The Happiness Quest
Tillie is sad. Tilly doesn’t know why she’s sad. Tilly’s mum takes her to the doctor, who suggests exercise and healthy food. Tilly’s mum takes her to laughter group. Tilly’s best girl friend doesn’t understand her, but her friend Snake does. How will Tilly get happier?
I literally slogged through this novel. I feared reading it from the beginning, because I read Joyous and Moonbeam by this author and didn’t really enjoy it. Imagine my surprise… that I didn’t enjoy this novel either. It takes until the middle of this novel that Tilly starts getting closer to thinking about The Happiness Quest.
That ending. I think it’s cool and all that researching what makes other people happy could help you, but at the same time – clinical depression doesn’t tend to lift like that in my experience. The treatment Tilly received from both her doctor and her mother was pretty typical. I’d hate to think of someone reading this novel and blaming themselves or putting down medication as a treatment. Sometimes it is just the chemicals in your brain!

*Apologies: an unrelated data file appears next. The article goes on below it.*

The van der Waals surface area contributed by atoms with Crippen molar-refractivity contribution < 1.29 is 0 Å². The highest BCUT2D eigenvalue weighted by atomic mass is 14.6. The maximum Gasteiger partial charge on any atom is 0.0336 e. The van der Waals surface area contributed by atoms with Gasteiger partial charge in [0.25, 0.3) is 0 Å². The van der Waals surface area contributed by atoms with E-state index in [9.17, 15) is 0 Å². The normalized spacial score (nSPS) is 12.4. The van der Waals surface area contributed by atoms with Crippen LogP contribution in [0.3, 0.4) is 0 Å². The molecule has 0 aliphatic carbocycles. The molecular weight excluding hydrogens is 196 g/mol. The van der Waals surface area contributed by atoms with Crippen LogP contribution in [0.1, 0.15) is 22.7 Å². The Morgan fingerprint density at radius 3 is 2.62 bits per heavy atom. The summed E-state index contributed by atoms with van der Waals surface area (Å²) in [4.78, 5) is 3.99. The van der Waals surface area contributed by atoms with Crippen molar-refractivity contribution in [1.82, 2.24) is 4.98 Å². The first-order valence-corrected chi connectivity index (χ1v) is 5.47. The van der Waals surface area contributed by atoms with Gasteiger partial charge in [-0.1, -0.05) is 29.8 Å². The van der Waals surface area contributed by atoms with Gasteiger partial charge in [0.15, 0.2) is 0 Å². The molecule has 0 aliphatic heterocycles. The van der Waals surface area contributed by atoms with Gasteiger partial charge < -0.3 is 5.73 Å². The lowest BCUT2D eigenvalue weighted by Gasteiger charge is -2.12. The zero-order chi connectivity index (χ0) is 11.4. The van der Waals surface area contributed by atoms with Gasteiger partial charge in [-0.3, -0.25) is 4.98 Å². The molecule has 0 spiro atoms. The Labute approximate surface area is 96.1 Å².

I think there are important things to be gained out of reading this novel, and it made me want to make notes about its teachings. But at the same time it was such a struggle for me to read it because the style was terrible. I’m sure it suits some people, but just not me. If this novel makes one young person with depression speak up or tell someone the way they feel, then the novel has served its purpose. 2 stars from me.
Scholastic | 1st August 2018 | AU$18.99 | paperback